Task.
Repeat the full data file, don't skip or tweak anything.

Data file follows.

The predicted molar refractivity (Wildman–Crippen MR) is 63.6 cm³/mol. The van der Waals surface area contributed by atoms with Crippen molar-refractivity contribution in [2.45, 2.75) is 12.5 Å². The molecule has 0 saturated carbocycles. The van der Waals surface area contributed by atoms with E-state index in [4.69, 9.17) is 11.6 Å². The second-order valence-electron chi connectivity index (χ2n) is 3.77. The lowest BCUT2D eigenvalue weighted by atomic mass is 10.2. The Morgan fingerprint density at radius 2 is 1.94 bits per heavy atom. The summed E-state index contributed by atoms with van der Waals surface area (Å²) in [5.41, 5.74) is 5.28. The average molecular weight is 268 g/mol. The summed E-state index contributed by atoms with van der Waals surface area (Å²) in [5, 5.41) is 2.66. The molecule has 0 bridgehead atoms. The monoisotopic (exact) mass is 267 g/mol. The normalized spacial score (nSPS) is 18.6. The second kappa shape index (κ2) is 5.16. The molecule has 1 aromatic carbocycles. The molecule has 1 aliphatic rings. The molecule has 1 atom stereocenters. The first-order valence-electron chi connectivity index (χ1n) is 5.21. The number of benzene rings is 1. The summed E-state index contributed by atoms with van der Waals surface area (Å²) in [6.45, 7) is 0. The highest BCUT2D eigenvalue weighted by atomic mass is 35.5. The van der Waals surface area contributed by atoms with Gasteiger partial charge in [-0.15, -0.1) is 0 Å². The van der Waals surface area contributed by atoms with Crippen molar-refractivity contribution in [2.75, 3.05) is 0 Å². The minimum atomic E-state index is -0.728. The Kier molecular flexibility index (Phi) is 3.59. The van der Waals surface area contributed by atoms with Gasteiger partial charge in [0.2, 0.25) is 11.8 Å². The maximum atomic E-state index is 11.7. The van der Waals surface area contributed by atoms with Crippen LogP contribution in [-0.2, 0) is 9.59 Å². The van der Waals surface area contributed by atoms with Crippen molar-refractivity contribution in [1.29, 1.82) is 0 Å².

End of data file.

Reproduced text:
The predicted molar refractivity (Wildman–Crippen MR) is 63.6 cm³/mol. The van der Waals surface area contributed by atoms with Crippen molar-refractivity contribution in [2.45, 2.75) is 12.5 Å². The molecule has 0 saturated carbocycles. The van der Waals surface area contributed by atoms with E-state index in [4.69, 9.17) is 11.6 Å². The second-order valence-electron chi connectivity index (χ2n) is 3.77. The lowest BCUT2D eigenvalue weighted by atomic mass is 10.2. The Morgan fingerprint density at radius 2 is 1.94 bits per heavy atom. The summed E-state index contributed by atoms with van der Waals surface area (Å²) in [5.41, 5.74) is 5.28. The average molecular weight is 268 g/mol. The summed E-state index contributed by atoms with van der Waals surface area (Å²) in [5, 5.41) is 2.66. The molecule has 0 bridgehead atoms. The monoisotopic (exact) mass is 267 g/mol. The normalized spacial score (nSPS) is 18.6. The second kappa shape index (κ2) is 5.16. The molecule has 1 aromatic carbocycles. The molecule has 1 aliphatic rings. The molecule has 1 atom stereocenters. The first-order valence-electron chi connectivity index (χ1n) is 5.21. The number of benzene rings is 1. The summed E-state index contributed by atoms with van der Waals surface area (Å²) in [6.45, 7) is 0. The highest BCUT2D eigenvalue weighted by atomic mass is 35.5. The van der Waals surface area contributed by atoms with Gasteiger partial charge in [-0.15, -0.1) is 0 Å². The van der Waals surface area contributed by atoms with Crippen molar-refractivity contribution in [2.75, 3.05) is 0 Å². The minimum atomic E-state index is -0.728. The Kier molecular flexibility index (Phi) is 3.59. The van der Waals surface area contributed by atoms with Gasteiger partial charge in [0.2, 0.25) is 11.8 Å². The maximum atomic E-state index is 11.7. The van der Waals surface area contributed by atoms with Crippen LogP contribution in [-0.2, 0) is 9.59 Å². The van der Waals surface area contributed by atoms with Crippen molar-refractivity contribution in [1.29, 1.82) is 0 Å².